Why Bargain Stockpiling is Not Emergency Food Storage

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Do you ever watch those programs on television about extreme couponers? I am not much of a TV-watcher, but I’ve seen a couple of these. It is astonishing to watch people load up a heaping grocery cart, then give the cashier a thick wad of coupons and walk out of the store paying $3.11 for everything.

I imagine you could build an enormous stockpile of goods this way, but is it really the best way to build a preparedness supply?

Why Bargain Stockpiling is Not Emergency Food Storage | Backdoor Survival

Bargain Stockpiling vs. Emergency Food Storage

I get the greatest ideas from my readers.  I am very grateful never to be short of subjects to write about because of your wonderful questions and suggestions. A while back, I received this in my inbox from Karen:

Stockpiling is based on the principle that if you buy large quantities at
rock bottom prices you will build a stockpile and essentially “shop at home”
to avoid ever paying full price due to running out of something.

The downside is that people stockpile a lot of non-food items that aren’t
really useful in a disaster. And shelf-stable items that are only stable for
about a year. And also items that require perishable food to make, such as
Hamburger Helper.

You are the expert on food storage for emergency. It needs to be mostly
food, and be stable for 5-30 years, roughly.

My concern is the proliferation of these eye-catching stockpiles on the
Internet and Pinterest in particular. Could you imagine a new person confusing
a stockpile with emergency food storage?

Karen is absolutely right in her assessment.

While couponing, price matching, and comparison shopping are valuable tools that can help you acquire needed items inexpensively, don’t be fooled. There is a huge difference between bargain stockpiling and emergency food storage.

So What is the Difference?

The major difference between a bargain stockpile and an emergency food supply is the purpose. Let us take a closer look at each type of supply.

A Bargain Stockpile

A bargain stockpile is a collection of items purchased at the lowest possible price, often pennies on the dollar. While these items can be very useful and a boon to your budget, they can also sit there unused because they are simply not foods you would want to eat, or, as a standalone item, need additional ingredients to make a complete meal.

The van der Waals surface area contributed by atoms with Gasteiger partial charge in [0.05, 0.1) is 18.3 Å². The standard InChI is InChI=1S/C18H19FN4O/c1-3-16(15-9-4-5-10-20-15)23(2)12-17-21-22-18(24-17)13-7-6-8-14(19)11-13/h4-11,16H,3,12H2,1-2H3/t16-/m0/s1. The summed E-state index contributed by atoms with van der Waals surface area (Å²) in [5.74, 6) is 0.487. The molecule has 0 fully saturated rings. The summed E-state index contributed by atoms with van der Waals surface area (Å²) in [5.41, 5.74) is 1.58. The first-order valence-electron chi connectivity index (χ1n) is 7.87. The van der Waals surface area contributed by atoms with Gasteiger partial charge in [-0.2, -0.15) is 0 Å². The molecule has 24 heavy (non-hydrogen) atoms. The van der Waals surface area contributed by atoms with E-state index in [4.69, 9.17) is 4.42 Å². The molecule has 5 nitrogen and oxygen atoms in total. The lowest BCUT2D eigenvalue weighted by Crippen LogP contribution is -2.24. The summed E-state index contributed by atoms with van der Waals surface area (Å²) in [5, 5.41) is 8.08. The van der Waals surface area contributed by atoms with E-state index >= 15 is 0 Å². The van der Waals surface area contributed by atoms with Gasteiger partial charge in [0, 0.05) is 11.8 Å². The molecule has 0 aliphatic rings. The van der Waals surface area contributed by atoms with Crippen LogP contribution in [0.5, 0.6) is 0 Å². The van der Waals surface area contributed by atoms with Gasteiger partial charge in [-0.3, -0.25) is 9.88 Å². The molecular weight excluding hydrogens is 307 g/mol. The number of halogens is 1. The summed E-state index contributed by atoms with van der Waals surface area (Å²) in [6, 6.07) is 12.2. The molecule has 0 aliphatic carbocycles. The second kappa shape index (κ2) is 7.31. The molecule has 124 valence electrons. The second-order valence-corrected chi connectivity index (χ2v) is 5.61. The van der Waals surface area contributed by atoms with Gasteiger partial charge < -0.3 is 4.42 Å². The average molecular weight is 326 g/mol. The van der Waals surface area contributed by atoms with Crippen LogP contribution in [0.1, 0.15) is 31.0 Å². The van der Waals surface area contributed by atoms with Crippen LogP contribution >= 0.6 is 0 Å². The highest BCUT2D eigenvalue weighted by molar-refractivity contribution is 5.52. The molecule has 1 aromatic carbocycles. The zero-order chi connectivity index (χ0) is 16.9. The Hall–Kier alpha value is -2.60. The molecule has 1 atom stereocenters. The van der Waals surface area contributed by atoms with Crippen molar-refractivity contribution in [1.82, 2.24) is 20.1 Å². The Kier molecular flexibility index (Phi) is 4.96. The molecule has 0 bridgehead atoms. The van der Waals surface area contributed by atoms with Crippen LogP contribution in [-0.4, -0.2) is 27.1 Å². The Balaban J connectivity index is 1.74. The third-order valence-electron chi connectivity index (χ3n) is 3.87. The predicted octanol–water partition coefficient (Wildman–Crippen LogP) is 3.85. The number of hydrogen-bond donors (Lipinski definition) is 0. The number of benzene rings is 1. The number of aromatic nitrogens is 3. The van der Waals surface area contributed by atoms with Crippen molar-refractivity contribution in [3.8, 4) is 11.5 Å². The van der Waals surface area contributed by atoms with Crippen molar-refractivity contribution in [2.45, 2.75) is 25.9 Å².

Have you ever gone into the kitchen to make dinner and found that although there is plenty to eat, you don’t have the right ingredients to make anything you normally prepare? Maybe you don’t have the meat that you’d prefer to cook with the vegetables you have on hand. Maybe you are missing a vital ingredient for your famous beef stroganoff. Perhaps you are thinking of cooking up a big pot of chili, but you used the last of the seasoning with the last batch.

Often a bargain stockpile is exactly like that. You have only part of what you need to create a meal. This necessitates a trip to the store, which is not going to happen in the event of an emergency.

Another concern with the bargain stockpile is that it often consists of unhealthy, highly processed foods. You don’t get coupons for healthy unadulterated items too often. You get coupons for Pop-Tarts, macaroni and cheese in cardboard boxes, just-add-meat meals that are loaded with MSG, or boxes of sugar-laden cereal.  These are hardly the foods you want to fuel you through an emergency.

And finally, these foods, although they are considered shelf stable, don’t have a long shelf life, at least not by prepper standards. Particularly if they are left in their original packaging, you cannot expect to get more than a year out of most items. Many deeply discounted items are already precariously close to their “Best By” dates.

That is not to say the “best buy” dates are equivalent to “time to throw out dates”, but many packaged and processed foods are not impervious to moisture and humidity and will suffer degradation over a short period of time.  (You can read more about food expiration dates in What You Need to Know About Eating Expired Food.)

 Even though you can probably still consume stockpiled packaged foods past the date, you won’t be able to stash these items away for years.  Although I am just guessing, I imagine that there could be a fair bit of waste from expired food from some of those bargain stockpiles that look like Wal-Mart is using a corner of the basement for overflow storage.

On the bright side, a bargain stockpile can come in very handy for items that don’t expire. Things like band-aids, lotion, soap, laundry supplies, cleaning supplies, toilet paper, and toothpaste, for example, can be stacked to the rafters and used for years to come.

Emergency Food Supply

An emergency food supply is made up of items that have been specifically chosen for qualities like longevity, nutrition, and ease of cooking without a power supply.

Normally, great care is taken with the storage of an emergency food supply. Items are packed in Mylar, with the proper desiccants or oxygen absorbers, and then stashed away in a food safe bucket.